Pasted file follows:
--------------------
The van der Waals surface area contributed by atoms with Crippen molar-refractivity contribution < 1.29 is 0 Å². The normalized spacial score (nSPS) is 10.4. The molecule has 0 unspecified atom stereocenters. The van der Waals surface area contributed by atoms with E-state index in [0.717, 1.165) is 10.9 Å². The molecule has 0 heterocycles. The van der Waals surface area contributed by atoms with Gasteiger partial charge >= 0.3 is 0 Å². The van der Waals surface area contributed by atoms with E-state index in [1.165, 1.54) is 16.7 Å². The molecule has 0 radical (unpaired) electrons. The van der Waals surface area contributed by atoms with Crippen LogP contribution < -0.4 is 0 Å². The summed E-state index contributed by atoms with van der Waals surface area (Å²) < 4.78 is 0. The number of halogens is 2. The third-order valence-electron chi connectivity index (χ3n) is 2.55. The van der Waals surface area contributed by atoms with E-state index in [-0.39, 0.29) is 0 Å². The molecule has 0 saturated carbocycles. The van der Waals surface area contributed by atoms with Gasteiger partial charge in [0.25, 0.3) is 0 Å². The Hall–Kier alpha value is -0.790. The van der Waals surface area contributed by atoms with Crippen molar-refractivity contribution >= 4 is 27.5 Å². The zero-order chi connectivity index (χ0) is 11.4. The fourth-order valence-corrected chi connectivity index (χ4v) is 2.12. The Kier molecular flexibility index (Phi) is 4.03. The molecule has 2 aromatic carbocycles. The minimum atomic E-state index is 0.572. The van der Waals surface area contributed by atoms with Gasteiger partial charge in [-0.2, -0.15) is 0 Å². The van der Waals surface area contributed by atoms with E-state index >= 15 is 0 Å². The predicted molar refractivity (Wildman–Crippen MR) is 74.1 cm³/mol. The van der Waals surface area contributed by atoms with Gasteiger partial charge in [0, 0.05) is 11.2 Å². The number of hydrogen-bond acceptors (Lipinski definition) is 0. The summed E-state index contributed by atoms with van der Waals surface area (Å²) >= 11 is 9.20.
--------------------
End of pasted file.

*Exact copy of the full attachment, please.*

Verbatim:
The van der Waals surface area contributed by atoms with Crippen molar-refractivity contribution < 1.29 is 0 Å². The normalized spacial score (nSPS) is 10.4. The molecule has 0 unspecified atom stereocenters. The van der Waals surface area contributed by atoms with E-state index in [0.717, 1.165) is 10.9 Å². The molecule has 0 heterocycles. The van der Waals surface area contributed by atoms with Gasteiger partial charge >= 0.3 is 0 Å². The van der Waals surface area contributed by atoms with E-state index in [1.165, 1.54) is 16.7 Å². The molecule has 0 radical (unpaired) electrons. The van der Waals surface area contributed by atoms with Crippen LogP contribution < -0.4 is 0 Å². The summed E-state index contributed by atoms with van der Waals surface area (Å²) < 4.78 is 0. The number of halogens is 2. The third-order valence-electron chi connectivity index (χ3n) is 2.55. The van der Waals surface area contributed by atoms with E-state index in [-0.39, 0.29) is 0 Å². The molecule has 0 saturated carbocycles. The van der Waals surface area contributed by atoms with Gasteiger partial charge in [0.25, 0.3) is 0 Å². The Hall–Kier alpha value is -0.790. The van der Waals surface area contributed by atoms with Crippen molar-refractivity contribution >= 4 is 27.5 Å². The zero-order chi connectivity index (χ0) is 11.4. The fourth-order valence-corrected chi connectivity index (χ4v) is 2.12. The Kier molecular flexibility index (Phi) is 4.03. The molecule has 2 aromatic carbocycles. The minimum atomic E-state index is 0.572. The van der Waals surface area contributed by atoms with Gasteiger partial charge in [-0.2, -0.15) is 0 Å². The van der Waals surface area contributed by atoms with E-state index >= 15 is 0 Å². The predicted molar refractivity (Wildman–Crippen MR) is 74.1 cm³/mol. The van der Waals surface area contributed by atoms with Gasteiger partial charge in [0, 0.05) is 11.2 Å². The number of hydrogen-bond acceptors (Lipinski definition) is 0. The summed E-state index contributed by atoms with van der Waals surface area (Å²) >= 11 is 9.20.